Case No. A01A1640
On the mother's appeal from the order approving the plans for nonreunification, we “neither weigh[ ] the evidence nor determine[ ] the credibility of witnesses; we defer to the juvenile court's factfinding and affirm unless the appellate standard is not met. [Cit.]” In the Interest of R.U., 239 Ga.App. 573, 577(1), 521 S.E.2d 610 (1999). Thus, we must determine if there was sufficient clear and convincing evidence to support the juvenile court's determination that reunification services should not be provided. Id.; OCGA § 15-11-58(h).
The parties stipulated that the transcript from the deprivation hearing would serve as original evidence at the hearing on the motions for nonreunification. In addition, a clinical psychologist was qualified as an expert in the field of child psychology. Although the psychologist did not personally examine J.P. or R.M., he reviewed the allegations and history of the case and interviewed one of the father's biological children who was also seen being spanked on the videotapes. He opined that the conduct inflicted upon the children involved was “severely abusive” and “egregious,” constituting physical, mental and emotional neglect. He found the parents' conduct to be both physically and emotionally abusive in nature.
The DFACS social services case manager for J.P.'s case testified that the department was recommending a nonreunification plan with regard to J.P. DFACS made this recommendation despite the fact that the mother was cooperating with the department in seeking a psychological evaluation and nurturing training due to the severity of the abuse involved. But DFACS was not planning at the time of the hearing to seek a termination of parental rights against the mother.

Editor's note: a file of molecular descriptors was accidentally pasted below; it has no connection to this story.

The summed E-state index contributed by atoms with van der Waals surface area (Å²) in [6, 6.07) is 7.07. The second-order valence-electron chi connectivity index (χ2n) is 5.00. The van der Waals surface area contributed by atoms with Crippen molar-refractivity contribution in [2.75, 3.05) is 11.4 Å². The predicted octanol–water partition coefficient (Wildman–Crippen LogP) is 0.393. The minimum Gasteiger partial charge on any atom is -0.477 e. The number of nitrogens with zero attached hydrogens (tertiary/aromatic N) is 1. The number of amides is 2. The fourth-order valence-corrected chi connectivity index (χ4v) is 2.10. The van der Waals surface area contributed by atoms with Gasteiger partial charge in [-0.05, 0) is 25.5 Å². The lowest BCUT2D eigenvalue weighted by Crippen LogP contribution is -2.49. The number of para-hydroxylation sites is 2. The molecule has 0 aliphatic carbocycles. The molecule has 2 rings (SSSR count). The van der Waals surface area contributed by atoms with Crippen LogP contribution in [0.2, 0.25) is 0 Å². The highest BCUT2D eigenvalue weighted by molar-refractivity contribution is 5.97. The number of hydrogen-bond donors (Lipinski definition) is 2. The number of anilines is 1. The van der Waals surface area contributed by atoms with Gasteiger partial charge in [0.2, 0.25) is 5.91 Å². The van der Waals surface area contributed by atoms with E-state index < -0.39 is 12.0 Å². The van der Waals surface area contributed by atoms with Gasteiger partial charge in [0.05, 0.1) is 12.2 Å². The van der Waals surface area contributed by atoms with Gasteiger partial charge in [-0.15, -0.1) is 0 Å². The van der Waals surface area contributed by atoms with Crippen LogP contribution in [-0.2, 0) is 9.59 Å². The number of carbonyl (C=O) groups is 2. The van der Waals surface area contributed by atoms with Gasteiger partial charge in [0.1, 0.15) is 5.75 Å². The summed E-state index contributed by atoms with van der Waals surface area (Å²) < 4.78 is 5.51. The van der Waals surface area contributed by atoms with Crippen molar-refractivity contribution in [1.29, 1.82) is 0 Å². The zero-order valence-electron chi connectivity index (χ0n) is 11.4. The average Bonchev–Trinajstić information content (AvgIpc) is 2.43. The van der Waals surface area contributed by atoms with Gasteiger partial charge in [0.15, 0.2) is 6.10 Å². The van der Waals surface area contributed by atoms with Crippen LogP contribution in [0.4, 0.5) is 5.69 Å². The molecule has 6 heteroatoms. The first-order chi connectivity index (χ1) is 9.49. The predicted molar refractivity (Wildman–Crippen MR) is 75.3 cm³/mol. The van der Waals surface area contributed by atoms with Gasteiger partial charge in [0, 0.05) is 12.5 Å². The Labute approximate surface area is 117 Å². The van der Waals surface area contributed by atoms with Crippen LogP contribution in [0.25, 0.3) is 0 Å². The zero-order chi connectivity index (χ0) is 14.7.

After being advised of her constitutional right against self-incrimination, the mother chose to testify in opposition to the plans of nonreunification. At the time of the hearing, the mother was seeking a divorce from the father and had been cooperating with law enforcement in their case against the father by producing additional evidence she discovered. She stated that she knew nothing about the videotaping, even though she is seen spanking J.P. in one of the scenes on the tapes and watching the father spank J.P. in another. She said that the tapes were made before her marriage to the father. She claimed she first learned that her husband was involved with child pornography at the time of his arrest.
She stated that she was aware of the tape found in her husband's desk at work, but all she knew was that the tape showed children being spanked. She said that she was unaware of any sexual overtones, although she admitted that the father's employer told her the tapes were not “decent.” She never viewed the tape or inquired whether her children were on it, although she assumed that J.P. was on the tape because the father had spanked her. The father told her that he had made the tape to protect himself from a charge of abuse because he had had problems with DFACS before.
Nevertheless, she was aware that her husband was seeking pastoral counseling as a result of the tape's discovery and even attended one of the sessions. The mother admitted that her voice was heard in the background on one of the tapes in a scene where J.P. was massaging her genital area. She admitted that the paddles, e-mails and tapes were found in common areas in her home and that she was aware of at least some of the paddles. She also admitted that the tapes showed physical abuse of the children, that the children were emotionally abused and that one scene between the father and J.P. bordered on sexual molestation.